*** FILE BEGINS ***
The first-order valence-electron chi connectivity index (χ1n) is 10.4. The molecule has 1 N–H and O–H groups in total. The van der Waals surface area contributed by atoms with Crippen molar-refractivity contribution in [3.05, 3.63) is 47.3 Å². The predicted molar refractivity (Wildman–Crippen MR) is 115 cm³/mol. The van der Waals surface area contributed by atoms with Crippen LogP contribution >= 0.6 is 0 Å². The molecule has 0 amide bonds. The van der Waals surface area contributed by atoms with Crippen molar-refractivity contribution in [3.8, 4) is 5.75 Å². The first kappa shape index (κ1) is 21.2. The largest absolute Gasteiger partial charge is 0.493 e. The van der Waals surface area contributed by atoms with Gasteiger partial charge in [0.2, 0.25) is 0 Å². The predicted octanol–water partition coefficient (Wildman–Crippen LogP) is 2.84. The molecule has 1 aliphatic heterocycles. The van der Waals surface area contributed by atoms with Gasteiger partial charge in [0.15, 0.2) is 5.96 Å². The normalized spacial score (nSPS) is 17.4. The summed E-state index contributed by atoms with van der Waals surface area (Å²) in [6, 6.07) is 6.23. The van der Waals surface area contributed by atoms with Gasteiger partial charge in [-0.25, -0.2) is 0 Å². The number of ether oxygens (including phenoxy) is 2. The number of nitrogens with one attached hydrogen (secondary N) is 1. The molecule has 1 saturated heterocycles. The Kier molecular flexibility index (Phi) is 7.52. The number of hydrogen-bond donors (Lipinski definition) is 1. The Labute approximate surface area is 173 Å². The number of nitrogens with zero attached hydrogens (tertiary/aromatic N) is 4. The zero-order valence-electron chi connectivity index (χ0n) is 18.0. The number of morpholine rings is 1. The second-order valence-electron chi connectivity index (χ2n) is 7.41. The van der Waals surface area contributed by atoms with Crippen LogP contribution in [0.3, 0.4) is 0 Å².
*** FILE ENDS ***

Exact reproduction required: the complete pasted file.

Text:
The first-order valence-electron chi connectivity index (χ1n) is 10.4. The molecule has 1 N–H and O–H groups in total. The van der Waals surface area contributed by atoms with Crippen molar-refractivity contribution in [3.05, 3.63) is 47.3 Å². The predicted molar refractivity (Wildman–Crippen MR) is 115 cm³/mol. The van der Waals surface area contributed by atoms with Crippen LogP contribution >= 0.6 is 0 Å². The molecule has 0 amide bonds. The van der Waals surface area contributed by atoms with Crippen molar-refractivity contribution in [3.8, 4) is 5.75 Å². The first kappa shape index (κ1) is 21.2. The largest absolute Gasteiger partial charge is 0.493 e. The van der Waals surface area contributed by atoms with Gasteiger partial charge in [0.2, 0.25) is 0 Å². The predicted octanol–water partition coefficient (Wildman–Crippen LogP) is 2.84. The molecule has 1 aliphatic heterocycles. The van der Waals surface area contributed by atoms with Gasteiger partial charge in [0.15, 0.2) is 5.96 Å². The normalized spacial score (nSPS) is 17.4. The summed E-state index contributed by atoms with van der Waals surface area (Å²) in [6, 6.07) is 6.23. The van der Waals surface area contributed by atoms with Gasteiger partial charge in [-0.25, -0.2) is 0 Å². The number of ether oxygens (including phenoxy) is 2. The number of nitrogens with one attached hydrogen (secondary N) is 1. The molecule has 1 saturated heterocycles. The Kier molecular flexibility index (Phi) is 7.52. The number of hydrogen-bond donors (Lipinski definition) is 1. The Labute approximate surface area is 173 Å². The number of nitrogens with zero attached hydrogens (tertiary/aromatic N) is 4. The zero-order valence-electron chi connectivity index (χ0n) is 18.0. The number of morpholine rings is 1. The second-order valence-electron chi connectivity index (χ2n) is 7.41. The van der Waals surface area contributed by atoms with Crippen LogP contribution in [0.3, 0.4) is 0 Å².